The Williams-Shapps Plan for Rail is a welcome step forward for the rail industry and provides a platform for transformational change – but delivering its vision and intent will not be easy. The challenge will be complex, but with purpose and determination the system can change.
Our first Interimconsult paper describes the complexity of the challenge and how it might be addressed – the first step being to recognise that the railway is both in reality and in terms of a formal definition, a complex system. The importance of adopting this mindset cannot be overstated – recognising the railway as complex, not just complicated, highlights the need to change its culture. It brings a new perspective on how to deliver transformational change that sticks – and the significance of tipping points that can irreversibly change the industry and its culture for the better.
Changing complex systems requires diverse thinking. This means there is still tremendous value to be added by people from within the industry, but that it must be complemented by contributions from different people, industries and disciplines. The recurring themes in the Plan for
Rail cannot be addressed by rail industry expertise alone. New connections must be identified to ‘join the dots’ to make sure that past failures to deliver reform, despite the best intentions of those in the industry, are not repeated. New perspectives on what makes a great customer experience, not a great railway, is the type of ‘system reframing’ needed to tackle complex change.
Transformation in complex environments is a continuous journey. The rail landscape is constantly ‘dancing’ and cannot be controlled, but a single guiding mind can set the course. A loss of command and control may be hard to accept – in reality it is the interaction of people, process, technology and culture on a moment-by-moment basis that affects industry outcomes and the pace of change. Currently, change is far too slow and opportunities afforded by proven and readily available technologies take decades to enter the rail industry. The industry’s complexity is often used as an excuse for slow evolution but can in fact be used to facilitate rapid and irreversible positive change through the creation of tipping points. History tells us this is the case.
Identifying Tipping Point Enablers
- Recognise complexity – identify what creates complexity and what does not. What is most predictable and can be controlled and what is unpredictable and cannot be controlled.
- Encourage diversity of thought – promote engagement to provide new perspectives, spot errors and flaws in thinking, challenge existing constraints, identify metaphors and give new insights.
- Understand the landscape and how it continually changes – explore interdependencies, connections and synergies between the system’s people, processes, technology and culture.
- Identify the system attributes that matter – understand those that are resistant to change or can be leveraged and why, then capture them ‘as-is’.
- Develop ‘tipping point scenarios’ that change the system attributes – using the framework of people, process, technology and culture informed by diverse thinking, identify the means for changing system attributes and avoiding over-analysis and command and control influences.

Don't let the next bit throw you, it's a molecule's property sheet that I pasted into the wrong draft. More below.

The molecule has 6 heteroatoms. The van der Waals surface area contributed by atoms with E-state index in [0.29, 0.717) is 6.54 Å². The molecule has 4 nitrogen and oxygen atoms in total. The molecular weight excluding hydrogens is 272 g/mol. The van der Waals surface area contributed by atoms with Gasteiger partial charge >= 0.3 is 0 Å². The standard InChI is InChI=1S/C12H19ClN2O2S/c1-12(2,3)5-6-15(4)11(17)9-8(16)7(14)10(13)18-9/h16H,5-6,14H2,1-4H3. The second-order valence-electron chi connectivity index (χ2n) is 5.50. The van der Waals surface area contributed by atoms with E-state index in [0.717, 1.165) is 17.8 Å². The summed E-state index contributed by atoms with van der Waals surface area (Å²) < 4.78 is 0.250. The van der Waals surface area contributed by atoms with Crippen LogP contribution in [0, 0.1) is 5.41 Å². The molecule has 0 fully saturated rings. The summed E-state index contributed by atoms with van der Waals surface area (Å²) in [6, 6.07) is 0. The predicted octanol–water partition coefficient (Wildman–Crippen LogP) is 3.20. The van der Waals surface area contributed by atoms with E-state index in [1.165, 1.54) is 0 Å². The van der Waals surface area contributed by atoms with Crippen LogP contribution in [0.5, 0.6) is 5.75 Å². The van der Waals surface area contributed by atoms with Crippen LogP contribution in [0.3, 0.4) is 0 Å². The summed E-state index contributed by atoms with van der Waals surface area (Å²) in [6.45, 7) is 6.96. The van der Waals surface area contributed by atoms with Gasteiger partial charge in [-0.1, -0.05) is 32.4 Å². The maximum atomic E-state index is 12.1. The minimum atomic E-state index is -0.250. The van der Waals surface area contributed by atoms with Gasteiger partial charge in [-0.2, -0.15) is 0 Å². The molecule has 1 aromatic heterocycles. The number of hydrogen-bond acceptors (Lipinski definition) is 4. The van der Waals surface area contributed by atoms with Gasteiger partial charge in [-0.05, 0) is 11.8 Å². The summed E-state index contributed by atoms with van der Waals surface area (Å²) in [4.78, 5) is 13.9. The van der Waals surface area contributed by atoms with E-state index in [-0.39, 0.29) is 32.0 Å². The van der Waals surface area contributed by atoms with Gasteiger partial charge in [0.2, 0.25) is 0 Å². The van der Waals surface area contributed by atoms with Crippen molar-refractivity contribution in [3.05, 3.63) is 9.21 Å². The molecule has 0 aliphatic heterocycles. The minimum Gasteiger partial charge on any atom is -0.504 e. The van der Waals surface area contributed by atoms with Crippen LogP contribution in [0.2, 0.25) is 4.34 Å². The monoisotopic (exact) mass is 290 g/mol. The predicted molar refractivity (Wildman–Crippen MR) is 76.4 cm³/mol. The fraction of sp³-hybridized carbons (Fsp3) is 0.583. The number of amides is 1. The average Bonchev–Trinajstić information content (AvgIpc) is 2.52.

Looking at the interaction of people, process, technology and culture and the history of the rail industry and innovation leads to an obvious conclusion:
Change that ‘sticks’ needs tipping points
Identifying tipping points requires ‘system reframing’. The challenge is to select those tipping points that turn concepts and ideas into behaviours and ways of working that make a positive impact, and support the successful development of new value-adding products and services.
Despite the many instances of lost opportunities, slow adoption and resistance to change, system reframing can be used to identify swift action, with transformational impact – overcoming the long-held belief that change must take time.
The System Reframing Process
So is transformational change in the rail industry possible?
The answer is yes – but to fulfil the seven promises in the Plan for Rail needs more than just structural change.
Our Interimconsult Insights paper shows how the ingredients that have led to past shortcomings in the rail industry can be changed, creating an environment to join the dots, break down silos, encourage diversity of thought and develop a new sense of purpose about why the railway matters.
The railway can be part of re-engineering the economy – but its innate complexity and culture amplify the challenge of change to achieve this goal. Everyone who works in the industry knows more can be done on a moment-by-moment, day-by-day basis, despite their best efforts and many successes. The challenge is not unique to rail and the premise of this paper about making complex change can be more widely applied to other industries, businesses and teams.
To build back better, achieve net-zero and increase affordability means we cannot carry on as we are. We need to create tipping points that bring about irreversible and positive change.
Tipping points can help make transformational change in your industry, business and teams
Does change need to happen fast?
Does change need to stick?
Do you know your tipping points?
Would you like to find out more?
Interimconsult can help you address the challenge of complex systems change at an industry, business and team level.
We can also help accelerate the pace and success of change that sticks and would be delighted to hear from you so please contact: firstname.lastname@example.org